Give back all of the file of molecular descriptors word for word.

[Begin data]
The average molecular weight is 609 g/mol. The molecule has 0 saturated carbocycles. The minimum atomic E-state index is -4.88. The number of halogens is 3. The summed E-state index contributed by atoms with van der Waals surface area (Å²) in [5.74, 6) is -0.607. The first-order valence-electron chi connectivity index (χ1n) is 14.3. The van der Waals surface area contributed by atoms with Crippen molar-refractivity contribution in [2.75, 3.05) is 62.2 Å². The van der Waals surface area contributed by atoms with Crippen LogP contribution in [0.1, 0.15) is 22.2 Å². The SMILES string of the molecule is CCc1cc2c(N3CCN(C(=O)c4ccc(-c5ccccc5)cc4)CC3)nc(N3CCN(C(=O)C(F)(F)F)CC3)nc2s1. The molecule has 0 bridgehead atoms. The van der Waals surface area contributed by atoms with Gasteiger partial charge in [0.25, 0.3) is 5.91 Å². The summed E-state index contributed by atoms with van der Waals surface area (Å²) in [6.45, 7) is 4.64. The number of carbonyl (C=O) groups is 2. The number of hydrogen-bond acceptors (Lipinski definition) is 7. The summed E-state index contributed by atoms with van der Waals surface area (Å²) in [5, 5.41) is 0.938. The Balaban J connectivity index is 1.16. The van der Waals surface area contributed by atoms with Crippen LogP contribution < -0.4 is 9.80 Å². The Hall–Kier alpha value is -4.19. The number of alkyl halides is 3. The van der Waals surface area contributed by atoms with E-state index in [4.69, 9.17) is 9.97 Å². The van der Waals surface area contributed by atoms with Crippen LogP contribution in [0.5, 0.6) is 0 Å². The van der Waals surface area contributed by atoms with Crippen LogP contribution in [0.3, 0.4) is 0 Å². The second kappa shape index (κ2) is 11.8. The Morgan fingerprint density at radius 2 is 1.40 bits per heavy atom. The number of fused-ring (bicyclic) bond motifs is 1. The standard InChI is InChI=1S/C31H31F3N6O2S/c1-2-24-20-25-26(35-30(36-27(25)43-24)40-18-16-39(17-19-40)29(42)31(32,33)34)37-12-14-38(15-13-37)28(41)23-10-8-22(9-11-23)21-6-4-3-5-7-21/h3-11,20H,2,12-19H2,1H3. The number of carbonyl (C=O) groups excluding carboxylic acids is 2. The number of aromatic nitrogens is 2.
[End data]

The average molecular weight is 609 g/mol. The molecule has 0 saturated carbocycles. The minimum atomic E-state index is -4.88. The number of halogens is 3. The summed E-state index contributed by atoms with van der Waals surface area (Å²) in [5.74, 6) is -0.607. The first-order valence-electron chi connectivity index (χ1n) is 14.3. The van der Waals surface area contributed by atoms with Crippen molar-refractivity contribution in [2.75, 3.05) is 62.2 Å². The van der Waals surface area contributed by atoms with Crippen LogP contribution in [0.1, 0.15) is 22.2 Å². The SMILES string of the molecule is CCc1cc2c(N3CCN(C(=O)c4ccc(-c5ccccc5)cc4)CC3)nc(N3CCN(C(=O)C(F)(F)F)CC3)nc2s1. The molecule has 0 bridgehead atoms. The van der Waals surface area contributed by atoms with Gasteiger partial charge in [0.25, 0.3) is 5.91 Å². The summed E-state index contributed by atoms with van der Waals surface area (Å²) in [6.45, 7) is 4.64. The number of carbonyl (C=O) groups is 2. The number of hydrogen-bond acceptors (Lipinski definition) is 7. The summed E-state index contributed by atoms with van der Waals surface area (Å²) in [5, 5.41) is 0.938. The Balaban J connectivity index is 1.16. The van der Waals surface area contributed by atoms with Crippen LogP contribution < -0.4 is 9.80 Å². The Hall–Kier alpha value is -4.19. The number of alkyl halides is 3. The van der Waals surface area contributed by atoms with E-state index in [4.69, 9.17) is 9.97 Å². The van der Waals surface area contributed by atoms with Crippen LogP contribution in [0.5, 0.6) is 0 Å². The van der Waals surface area contributed by atoms with Crippen LogP contribution in [0.3, 0.4) is 0 Å². The second kappa shape index (κ2) is 11.8. The Morgan fingerprint density at radius 2 is 1.40 bits per heavy atom. The number of fused-ring (bicyclic) bond motifs is 1. The standard InChI is InChI=1S/C31H31F3N6O2S/c1-2-24-20-25-26(35-30(36-27(25)43-24)40-18-16-39(17-19-40)29(42)31(32,33)34)37-12-14-38(15-13-37)28(41)23-10-8-22(9-11-23)21-6-4-3-5-7-21/h3-11,20H,2,12-19H2,1H3. The number of carbonyl (C=O) groups excluding carboxylic acids is 2. The number of aromatic nitrogens is 2.